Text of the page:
In this edition: The first in a series of posts about changes in .NET 4.6; introduction of ASP.NET Core; the best way to apologize for being late; when to eat a frog; 25 common passwords of 2015; and a video about architectural reversibility.
Sharpen the Saw is a somewhat delayed repost of a weekly newsletter of information I publish for the professional development of software developers. While targeted primarily at developers working with the Microsoft technology stack, content will cover a wider range of topics.
To subscribe, send me an email and I’ll put you on the list. Membership is moderated.
Best practices for private config data and connection strings in configuration in ASP.NET and Azure
There are some secrets that our applications need to keep safe. Usernames, passwords, encryption keys, database connection strings and third-party api authority keys should all be safeguarded. Scott Hanselman’s post on current good practice for ASP.NET is much more widely applicable.
Software and Updates
What’s New with .NET Framework 4.6, Part 1: API Updates
The first in a series of articles about the latest release of .NET, this article looks at the new
implementations of IReadOnlyCollection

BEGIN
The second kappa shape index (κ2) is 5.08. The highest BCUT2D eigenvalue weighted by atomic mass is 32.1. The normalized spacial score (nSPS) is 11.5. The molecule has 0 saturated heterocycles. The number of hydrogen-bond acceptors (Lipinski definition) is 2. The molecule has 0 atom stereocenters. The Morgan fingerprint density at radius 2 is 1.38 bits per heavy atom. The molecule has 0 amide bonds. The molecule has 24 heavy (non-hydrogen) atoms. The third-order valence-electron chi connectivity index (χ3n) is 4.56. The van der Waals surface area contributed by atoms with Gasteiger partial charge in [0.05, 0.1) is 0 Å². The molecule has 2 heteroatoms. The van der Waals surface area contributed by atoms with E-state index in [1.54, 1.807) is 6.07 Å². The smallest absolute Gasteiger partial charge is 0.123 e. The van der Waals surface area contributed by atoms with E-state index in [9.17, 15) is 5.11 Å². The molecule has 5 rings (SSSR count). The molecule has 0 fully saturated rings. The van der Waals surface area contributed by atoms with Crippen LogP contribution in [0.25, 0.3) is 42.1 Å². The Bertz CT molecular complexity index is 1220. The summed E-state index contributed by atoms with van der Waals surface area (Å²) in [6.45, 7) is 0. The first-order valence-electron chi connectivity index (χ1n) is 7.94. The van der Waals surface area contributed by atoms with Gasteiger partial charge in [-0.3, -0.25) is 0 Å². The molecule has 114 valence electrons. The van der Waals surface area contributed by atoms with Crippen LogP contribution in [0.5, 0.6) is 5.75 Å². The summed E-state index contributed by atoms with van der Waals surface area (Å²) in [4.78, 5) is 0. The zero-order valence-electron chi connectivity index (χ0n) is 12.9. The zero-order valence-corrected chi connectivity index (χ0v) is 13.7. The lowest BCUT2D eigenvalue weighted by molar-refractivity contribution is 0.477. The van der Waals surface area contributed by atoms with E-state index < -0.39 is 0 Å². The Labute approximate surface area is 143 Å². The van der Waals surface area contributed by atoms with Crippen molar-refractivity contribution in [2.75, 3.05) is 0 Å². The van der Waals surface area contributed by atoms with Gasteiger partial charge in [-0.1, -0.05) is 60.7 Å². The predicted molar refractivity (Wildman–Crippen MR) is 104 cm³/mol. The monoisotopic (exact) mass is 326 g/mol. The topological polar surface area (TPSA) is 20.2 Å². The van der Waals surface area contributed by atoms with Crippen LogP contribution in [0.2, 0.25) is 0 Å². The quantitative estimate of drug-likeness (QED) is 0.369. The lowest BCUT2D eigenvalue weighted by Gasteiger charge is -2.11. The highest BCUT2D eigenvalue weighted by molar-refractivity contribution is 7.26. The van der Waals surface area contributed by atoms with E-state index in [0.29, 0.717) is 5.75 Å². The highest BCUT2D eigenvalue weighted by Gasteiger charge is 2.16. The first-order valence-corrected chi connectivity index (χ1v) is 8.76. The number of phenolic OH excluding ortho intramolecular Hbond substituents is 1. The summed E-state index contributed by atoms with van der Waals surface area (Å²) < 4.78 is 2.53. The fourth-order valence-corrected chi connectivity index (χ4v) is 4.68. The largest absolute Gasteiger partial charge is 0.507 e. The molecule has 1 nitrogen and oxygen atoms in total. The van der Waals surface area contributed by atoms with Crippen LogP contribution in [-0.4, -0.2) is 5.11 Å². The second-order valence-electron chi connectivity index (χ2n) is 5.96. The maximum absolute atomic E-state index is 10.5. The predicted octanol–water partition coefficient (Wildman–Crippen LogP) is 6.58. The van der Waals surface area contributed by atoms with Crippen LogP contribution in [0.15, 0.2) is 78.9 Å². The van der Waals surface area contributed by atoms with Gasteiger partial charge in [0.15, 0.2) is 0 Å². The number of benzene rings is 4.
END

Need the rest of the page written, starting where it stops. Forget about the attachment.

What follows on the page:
ASP.NET 5 is dead - Introducing ASP.NET Core 1.0 and .NET Core 1.0
The future of the .NET framework is modular, cross-patform and constantly improving. To reflect this major change in approach, the components of the new .NET Framework have just been rebadged.
Anyone working with web technologies in .NET - especially anyone doing server side programming - these are the projects to follow closely.
Importantly, .NET 4.6 is not going away - it remains fully supported and many components are still being actively developed, including the WPF framework for rich client UX.
The Best Way to Apologize for Being Late
The key is not to give an excuse but to acknowledge and apologise for the impact you’ve had on the other person.
The Case for “Eating the Frog” Later in the Day
Perhaps tackling the hardest job first isn’t always the best approach. Sometimes it makes sense to score a few quick wins to build some momentum before diving into the difficult things.
The list of the 25 most common passwords of 2015 now available
Having a secure password isn’t sufficient in itself, but a weak password is a recipe for disaster. This list of the most common passwords shows that many people put no effort at all into their security.
Entries #4, #15 and #22 are interesting because they show that physical patterns (like keyboard layouts) don’t lead to unusual passwords.
Here’s one approach
- Don’t use a password, use a passphrase
- Make the phrase up yourself
- When your password expires, create a completely new one
- Use a mix of characters, including digits and punctuation
Video of the week
Continuous Design and Architectural Reversibility - Jeremy Miller
Noted blogger and speaker gave this very interesting talk in late 2012 at the Agile Vancouver conference, talking about how important it is to retain the ability to change architectural decisions even late in a project.
Video (note audio quality issues):